Andrew Barr and the union representing public servants are at loggerheads over pay and conditions, with the Chief Minister under fire over comments he made regarding his ACT public sector workforce and their wages.
In a letter to the Community and Public Sector Union last week, Mr Barr suggested many public servants were high-income earners and that federal income tax cuts – rather than salary increases from his government – would help them with the cost of living.
He said it was ACT employees on the lowest wages who would be getting the love from his government and should expect pay rises.
“The government is carefully balancing generous remuneration to our workforce with a responsible and disciplined fiscal strategy to return to a balanced position in the medium term,” Mr Barr wrote to the union.
“Unfortunately, the CPSU wage claim does not represent an affordable or fiscally responsible approach for the government to adopt.”
The union had previously rejected an offer the ACT Government made in November of a $1250 cost-of-living supplement and a flat increase of $1750 to be made this month.
Using both percentage rises and flat increases over the life of the agreement, a four-year deal put up by the government would see a worker on a salary of $53,868 receive a 21.4 per cent pay rise over the period while a worker on $157,201 a year would get a 12.4 per cent boost.
The CPSU is after a better deal for all, but Mr Barr has ruled out higher increases.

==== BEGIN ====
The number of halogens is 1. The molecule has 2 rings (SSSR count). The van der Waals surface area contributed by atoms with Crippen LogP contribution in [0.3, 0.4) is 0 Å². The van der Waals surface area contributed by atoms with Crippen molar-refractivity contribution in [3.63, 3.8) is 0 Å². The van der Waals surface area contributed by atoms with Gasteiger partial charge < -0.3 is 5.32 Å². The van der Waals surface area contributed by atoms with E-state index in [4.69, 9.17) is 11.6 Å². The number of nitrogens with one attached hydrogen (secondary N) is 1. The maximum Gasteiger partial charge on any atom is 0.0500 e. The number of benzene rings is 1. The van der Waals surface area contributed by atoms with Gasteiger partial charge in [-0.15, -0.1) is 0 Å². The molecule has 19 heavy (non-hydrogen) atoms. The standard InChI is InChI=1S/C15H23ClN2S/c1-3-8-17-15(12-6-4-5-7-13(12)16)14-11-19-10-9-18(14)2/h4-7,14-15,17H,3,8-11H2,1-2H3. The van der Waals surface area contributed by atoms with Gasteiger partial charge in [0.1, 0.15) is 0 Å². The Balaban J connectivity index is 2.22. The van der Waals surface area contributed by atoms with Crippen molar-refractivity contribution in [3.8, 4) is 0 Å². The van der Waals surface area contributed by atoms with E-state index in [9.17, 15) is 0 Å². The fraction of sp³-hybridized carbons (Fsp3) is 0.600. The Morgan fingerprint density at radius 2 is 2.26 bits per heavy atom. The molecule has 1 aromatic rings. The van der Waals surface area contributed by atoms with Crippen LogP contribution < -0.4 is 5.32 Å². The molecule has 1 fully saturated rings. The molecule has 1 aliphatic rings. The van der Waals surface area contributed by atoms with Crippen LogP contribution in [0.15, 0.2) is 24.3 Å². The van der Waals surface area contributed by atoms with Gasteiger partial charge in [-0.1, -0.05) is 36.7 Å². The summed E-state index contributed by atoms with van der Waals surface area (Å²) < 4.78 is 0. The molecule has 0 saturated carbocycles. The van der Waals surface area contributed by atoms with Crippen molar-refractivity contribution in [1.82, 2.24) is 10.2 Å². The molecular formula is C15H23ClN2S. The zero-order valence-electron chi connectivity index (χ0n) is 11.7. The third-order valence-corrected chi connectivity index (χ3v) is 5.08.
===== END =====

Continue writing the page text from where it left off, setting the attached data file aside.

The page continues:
He told the union that the federal government’s stage three tax cuts in 2024-25 would help offset cost-of-living pressures for his public servants on ‘higher incomes’.
According to the ACT Government’s figures, an employee receiving $120,000 per annum would pay $1875 less tax in 2024-25 compared to this current financial year while a public servant earning $200,000 a year would pay $9075 less tax in 2024-05 thanks to the stage three tax cuts.
The CPSU has accused the Chief Minister of insulting his workforce, making it hard for a resolution to be reached.
The Territory’s politicians and senior public servants were granted a 3.25 per cent pay rise in September, bringing Mr Barr’s annual salary to $371,910.
Deputy Chief Minister Yvette Berry is paid $318,780 a year, and Leader of the Opposition Elizabeth Lee earns $301,070.
Other ACT Government ministers earn $301,070, while the Deputy Leader of the Opposition Jeremy Hanson was boosted to an annual salary of $212,520.
Assembly backbenchers got an increase of $6000 a year, taking their pay to $177,100.
Head of the ACT Public Service, Kathy Leigh, now takes home $434,014.
ACT Auditor-General Michael Harris earns $360,529 and the Clerk of the Legislative Assembly Tom Duncan receives $283,230.
CEO of the City Renewal Authority Malcolm Snow and CEO of the Suburban Land Agency John Dietz are each paid $388,099.
Other senior public servants to get pay rises include the President of the Human Rights Commission; the Discrimination, Health Services & Disability and Community Services Commissioner; the Public Advocate; the Children and Young People Commissioner; Victims of Crime Commissioner; and the Work Health and Safety Commissioner.
Rank-and-file ACT public servants are still waiting for their pay rises.